Helen Martin was born in December 1897 and grew up in Nieu Bethesda as the youngest of six children. She moved to nearby Graaff Reinet where she obtained a teachers diploma.
Helen returned to Nieu Bethesda in the 1930s to care for her ailing and elderly parents. Helen and her siblings had been fond of their mother but their father was difficult and moody man who they called The Lion. Helen’s mother passed away in 1941 and thereafter her father moved into a small room off the verandah which Helen named The Lion’s Den. Helen’s father died in 1945 which then left Helen alone with few prospects, in the remote and isolated Karoo village. It was at this time, somewhere in her late 40s or early 50s that Miss Helen, as she became known, was to begin the transformation of her surroundings.
As Miss Helen’s work on her house and garden unfolded, derision and suspicion grew around her, leading her to become increasingly reclusive. To some degree she played along with her eccentric reputation, claiming it simply allowed her more time to pursue her work. Her few friends described her as an intensely passionate person who became particularly animated and excited when discussing the latest ideas for her beloved creations.
In order to pursue her vision, Miss Helen had successfully managed to endure great physical and emotional hardships. That is, until her eyesight began to fail her. On a cold winter’s morning in 1976, at the age of seventy eight, Miss Helen took her own life by drinking caustic soda.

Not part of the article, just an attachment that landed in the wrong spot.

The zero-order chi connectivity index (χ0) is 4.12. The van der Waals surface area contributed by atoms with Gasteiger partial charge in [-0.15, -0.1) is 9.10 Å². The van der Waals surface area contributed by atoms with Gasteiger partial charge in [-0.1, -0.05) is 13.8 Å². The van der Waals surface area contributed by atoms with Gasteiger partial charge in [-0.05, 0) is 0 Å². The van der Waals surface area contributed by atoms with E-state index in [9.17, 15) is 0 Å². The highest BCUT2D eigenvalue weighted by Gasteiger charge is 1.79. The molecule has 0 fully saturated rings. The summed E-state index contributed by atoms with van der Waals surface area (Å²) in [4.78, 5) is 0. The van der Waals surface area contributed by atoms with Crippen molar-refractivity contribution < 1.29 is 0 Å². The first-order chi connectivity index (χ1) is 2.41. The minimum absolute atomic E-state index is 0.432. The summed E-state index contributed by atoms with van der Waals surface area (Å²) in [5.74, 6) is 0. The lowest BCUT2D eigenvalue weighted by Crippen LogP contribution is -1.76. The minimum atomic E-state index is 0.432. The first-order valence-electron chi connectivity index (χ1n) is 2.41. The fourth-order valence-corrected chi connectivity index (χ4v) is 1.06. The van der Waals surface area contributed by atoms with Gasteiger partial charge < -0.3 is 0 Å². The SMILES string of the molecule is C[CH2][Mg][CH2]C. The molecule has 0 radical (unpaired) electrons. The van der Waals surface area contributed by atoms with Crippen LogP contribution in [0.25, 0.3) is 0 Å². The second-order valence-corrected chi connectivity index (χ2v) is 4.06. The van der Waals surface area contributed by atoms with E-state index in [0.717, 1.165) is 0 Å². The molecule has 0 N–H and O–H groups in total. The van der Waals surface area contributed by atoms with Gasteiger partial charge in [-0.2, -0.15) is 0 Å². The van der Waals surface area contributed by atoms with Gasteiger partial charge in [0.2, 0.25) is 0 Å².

It was her wish that her creation be preserved as a museum. And, her desire to be recognized as an artist is magnificently realized in the attention accorded to the Owl House and Camel Yard. Her artwork, once an object of derision and embarrassment, has become the single most important asset of the village of Nieu Bethesda.
Miss Helen’s Owl House and Camel Yard is regarded as one of the most important examples of Outsider Art in the world today and in September 2017 it was declared a National Heritage Site of South Africa.
In order to accomplish the transformation of her environment, Helen Martins hired the services of local workmen. First Mr Jonas Adams, and then Mr Piet van der Merwe were employed to do structural modifications to the interior of the house – mostly replacing original windows with the vast panes of glass that would bathe Miss Helen’s home in multi-coloured hues of light. And when Miss Helen turned her attention to the outside of the house, she asked Piet van der Merwe to help her transform her ideas into reality.
Miss Helen’s longest employed artisan was undoubtedly Koos Malgas. Over the years, Koos developed techniques at manufacturing cement and glass sculptures and learnt how to work with these difficult materials.
Miss Helen obviously appreciated his ability to interpret her ideas and together they created the sculptures in the Camel Yard. Every sculpture would be discussed beforehand, usually over early morning coffee in the kitchen. They worked together to engineer each new inspiration into being. This process developed into a uniquely symbiotic creative relationship that clearly defines Koos’ integral part in the creation of the Camel Yard.
Koos spent twelve years working with Miss Helen on the Camel Yard until her death in 1976. He stayed in the district for a further two years until he relocated to Worcester. In 1991 he was persuaded to return to Nieu Bethesda where he was employed on restoration work to the Owl House until he retired in 1996.